16 March 2018, Richard Leeming
The media industry could be about to face its biggest ever shake-up due to GDPR - that’s the message from the #GDPRinnovation seminar produced by Golant Media Ventures at The Digital Catapult on March 15 2018.
Speaking in a panel session to close the workshop, GMV's Patrick Towell urged publishers and media companies to make a fundamental shift in how they value their customer data. He believes they must see data as much of an asset as the content they own and use it to shape their products. Further, he pointed out that the data they use to describe their content must also align with the data they use to describe the interests and tastes of their customers and potential customers.
It's a point echoed by Will Kemble-Clarkson, a consultant with Ctrl-Shift who also work with leading companies on GDPR.
He thinks GDPR could cause some companies to go the way of Kodak, Nokia or Yahoo:
- Rent-seeking behaviour by the internet ad industry has led to the development of the General Data Protection Regulations
- GDPR will kill the internet ad industry
- That money has been funding media companies, but it has to go somewhere
- So it will go to companies that are GDPR compliant
The panel's warnings about the size and scale of the shake-up threatened by GDPR came at the end of a very positive day that featured thought-provoking presentations from James Leaton-Gray of The Privacy Practice; GMV’s own Patrick Towell; Nick North, Director of Audiences at the BBC; Kathryn Geels from the Digital Catapult and Rupert Graves from AdUnity.
James began the day taking us through the implications of GDPR. He argued that GDPR fines have finally got boardroom attention, but it’s not the fines the board should be worried about, but the threat from the Information Commissioner’s Office to stop companies using their marketing database. He illustrated how poor the data generated by the ad industry is by telling us how he discovered that one internet tracking company believes he’s a 44 year old woman. They arrived at this conclusion because James doesn’t like sport, therefore he must be female, his youngest son is eight and as the average age a woman is when she has her youngest child is 36 therefore (s)he must now be 44.
Next, Patrick Towell suggested that GDPR would fulfill one of the basic promises of the digital revolution; transferring decision making from the 'Highest-Paid Person' (HIPPO) model of the commissioner/creative model to one where data provided by customers was the key arbiter. He also talked about the value generated by a transparent exchange of user data; pointing out that Songkick are exemplars here – he willingly gives personal data about his music tastes to Songkick because they provide him with value in return – he often buys tickets for gigs recommended in their emails.
The BBC has been working hard to prepare for GDPR and Nick North took us through their approach in detail. They have a steering group chaired by the BBC's General Counsel with delegates drawn from across the business, working on seven separate workstreams. Nick admitted that some parts of the BBC had been reluctant to put audience-facing products behind a sign-in but the corporation is now moving to an assumption that all products would require sign in. Some BBC staffers objected because the BBC has universality obligations, but they’re now moving towards a system of ‘targeted universality’. Nick sees the opportunity to work with other public sector and media organisations and they’re already beginning those conversations.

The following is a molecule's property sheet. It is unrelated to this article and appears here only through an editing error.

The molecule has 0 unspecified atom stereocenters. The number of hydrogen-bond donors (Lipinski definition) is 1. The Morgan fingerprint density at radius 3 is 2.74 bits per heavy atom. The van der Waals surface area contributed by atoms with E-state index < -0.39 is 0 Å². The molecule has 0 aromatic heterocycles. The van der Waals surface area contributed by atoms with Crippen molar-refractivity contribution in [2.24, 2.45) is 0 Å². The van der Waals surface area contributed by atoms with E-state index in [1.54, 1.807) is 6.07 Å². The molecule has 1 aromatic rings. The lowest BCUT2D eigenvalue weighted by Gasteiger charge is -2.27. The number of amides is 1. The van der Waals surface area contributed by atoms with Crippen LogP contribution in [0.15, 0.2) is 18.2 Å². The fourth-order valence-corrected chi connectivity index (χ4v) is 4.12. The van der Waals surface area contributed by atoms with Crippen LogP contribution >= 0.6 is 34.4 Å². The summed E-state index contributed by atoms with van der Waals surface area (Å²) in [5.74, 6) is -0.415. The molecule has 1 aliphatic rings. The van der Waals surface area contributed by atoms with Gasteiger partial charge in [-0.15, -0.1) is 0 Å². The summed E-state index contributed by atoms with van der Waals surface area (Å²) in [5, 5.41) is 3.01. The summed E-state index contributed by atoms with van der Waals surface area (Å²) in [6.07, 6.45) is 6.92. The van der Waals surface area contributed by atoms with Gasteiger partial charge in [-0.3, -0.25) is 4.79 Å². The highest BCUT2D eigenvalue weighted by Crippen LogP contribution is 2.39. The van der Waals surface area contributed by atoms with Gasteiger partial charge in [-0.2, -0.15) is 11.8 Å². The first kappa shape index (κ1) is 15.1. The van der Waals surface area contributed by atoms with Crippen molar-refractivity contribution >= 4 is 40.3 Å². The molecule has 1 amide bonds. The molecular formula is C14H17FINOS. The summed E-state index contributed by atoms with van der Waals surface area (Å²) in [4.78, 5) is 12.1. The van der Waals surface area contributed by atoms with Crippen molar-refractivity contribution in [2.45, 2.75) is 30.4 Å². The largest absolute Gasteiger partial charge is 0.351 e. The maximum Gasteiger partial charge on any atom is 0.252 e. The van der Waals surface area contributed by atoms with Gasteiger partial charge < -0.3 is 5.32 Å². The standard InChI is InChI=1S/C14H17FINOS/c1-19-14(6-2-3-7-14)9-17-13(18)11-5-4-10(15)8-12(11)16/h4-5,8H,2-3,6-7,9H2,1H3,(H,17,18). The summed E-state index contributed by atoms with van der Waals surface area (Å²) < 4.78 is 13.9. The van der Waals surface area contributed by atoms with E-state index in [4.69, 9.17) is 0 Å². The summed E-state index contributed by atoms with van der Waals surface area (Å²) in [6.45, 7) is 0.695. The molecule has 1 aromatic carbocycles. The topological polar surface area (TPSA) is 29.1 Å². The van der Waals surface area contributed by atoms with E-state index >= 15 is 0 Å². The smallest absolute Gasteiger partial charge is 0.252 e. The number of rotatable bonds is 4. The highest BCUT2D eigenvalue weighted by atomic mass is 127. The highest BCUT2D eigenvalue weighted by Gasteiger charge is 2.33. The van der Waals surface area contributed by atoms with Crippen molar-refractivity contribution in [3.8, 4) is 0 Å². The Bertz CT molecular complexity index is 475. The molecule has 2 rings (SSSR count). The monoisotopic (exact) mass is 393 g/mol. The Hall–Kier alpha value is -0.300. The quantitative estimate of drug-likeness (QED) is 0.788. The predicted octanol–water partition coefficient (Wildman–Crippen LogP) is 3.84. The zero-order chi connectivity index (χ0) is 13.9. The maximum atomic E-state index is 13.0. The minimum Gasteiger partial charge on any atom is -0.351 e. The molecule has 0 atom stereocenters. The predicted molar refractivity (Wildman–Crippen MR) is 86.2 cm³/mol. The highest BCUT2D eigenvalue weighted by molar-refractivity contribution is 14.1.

Rupert Graves from Ad Unity likened programmatic advertising to pollution. Adtech companies are incentivised to pump out billions of ads and if only one in a thousand generates a click, that’s a success. However, he argues that the adtech companies experience none of the negative externalities of this as consumers blame either the product owners or the publisher for the ads, when neither are responsible. He believes that explicit contracts between the adtech industry and consumers will be necessary to enable consumer consent.
That was a point echoed by Will Kemble-Clarkson who talked about how Ctrl-Shift helps companies design for trust. It’s hard; the biggest success they’d achieved working with a company asking consumers to agree to their data being held was a return of just 34%. One nameless, but trusted, company spend £2m but only managed to persuade 17% of its consumers to agree to their data being retained.
The day ended with a lively panel discussion and while the contributors didn’t agree on everything, they did agree that GDPR mandates trust and companies and organisations who lose the trust of their audiences and consumers will quickly lose market share to those who retain trust.
But, of course, the flipside of this is that GDPR will enable those companies who get it right to prosper. Which is why it’s an innovation opportunity, not a compliance headache.